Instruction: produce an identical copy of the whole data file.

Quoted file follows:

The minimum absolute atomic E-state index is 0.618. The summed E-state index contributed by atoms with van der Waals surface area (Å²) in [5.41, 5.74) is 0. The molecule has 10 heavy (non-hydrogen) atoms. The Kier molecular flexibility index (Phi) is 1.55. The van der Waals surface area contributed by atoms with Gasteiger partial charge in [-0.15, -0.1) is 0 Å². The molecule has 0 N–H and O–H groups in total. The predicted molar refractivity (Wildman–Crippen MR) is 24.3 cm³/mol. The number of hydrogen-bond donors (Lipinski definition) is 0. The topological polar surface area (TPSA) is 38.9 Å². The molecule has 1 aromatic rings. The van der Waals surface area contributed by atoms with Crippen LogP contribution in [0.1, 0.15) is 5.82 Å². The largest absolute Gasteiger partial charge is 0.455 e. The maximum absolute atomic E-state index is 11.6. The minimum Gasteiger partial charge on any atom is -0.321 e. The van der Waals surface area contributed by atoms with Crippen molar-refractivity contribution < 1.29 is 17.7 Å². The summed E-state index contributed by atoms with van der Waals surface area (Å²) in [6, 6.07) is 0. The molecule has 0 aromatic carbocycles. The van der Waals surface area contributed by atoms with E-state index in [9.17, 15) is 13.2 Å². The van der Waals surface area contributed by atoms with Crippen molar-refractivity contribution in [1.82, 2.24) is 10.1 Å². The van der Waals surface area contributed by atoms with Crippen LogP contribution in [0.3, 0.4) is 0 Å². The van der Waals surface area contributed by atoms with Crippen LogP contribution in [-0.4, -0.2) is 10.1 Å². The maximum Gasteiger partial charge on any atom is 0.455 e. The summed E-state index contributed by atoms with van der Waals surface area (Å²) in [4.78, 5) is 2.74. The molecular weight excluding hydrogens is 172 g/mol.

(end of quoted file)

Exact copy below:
The minimum absolute atomic E-state index is 0.618. The summed E-state index contributed by atoms with van der Waals surface area (Å²) in [5.41, 5.74) is 0. The molecule has 10 heavy (non-hydrogen) atoms. The Kier molecular flexibility index (Phi) is 1.55. The van der Waals surface area contributed by atoms with Gasteiger partial charge in [-0.15, -0.1) is 0 Å². The molecule has 0 N–H and O–H groups in total. The predicted molar refractivity (Wildman–Crippen MR) is 24.3 cm³/mol. The number of hydrogen-bond donors (Lipinski definition) is 0. The topological polar surface area (TPSA) is 38.9 Å². The molecule has 1 aromatic rings. The van der Waals surface area contributed by atoms with Crippen LogP contribution in [0.1, 0.15) is 5.82 Å². The largest absolute Gasteiger partial charge is 0.455 e. The maximum absolute atomic E-state index is 11.6. The minimum Gasteiger partial charge on any atom is -0.321 e. The van der Waals surface area contributed by atoms with Crippen molar-refractivity contribution < 1.29 is 17.7 Å². The summed E-state index contributed by atoms with van der Waals surface area (Å²) in [6, 6.07) is 0. The molecule has 0 aromatic carbocycles. The van der Waals surface area contributed by atoms with E-state index in [9.17, 15) is 13.2 Å². The van der Waals surface area contributed by atoms with Crippen molar-refractivity contribution in [1.82, 2.24) is 10.1 Å². The van der Waals surface area contributed by atoms with Crippen LogP contribution in [0.3, 0.4) is 0 Å². The van der Waals surface area contributed by atoms with Crippen LogP contribution in [-0.4, -0.2) is 10.1 Å². The maximum Gasteiger partial charge on any atom is 0.455 e. The summed E-state index contributed by atoms with van der Waals surface area (Å²) in [4.78, 5) is 2.74. The molecular weight excluding hydrogens is 172 g/mol.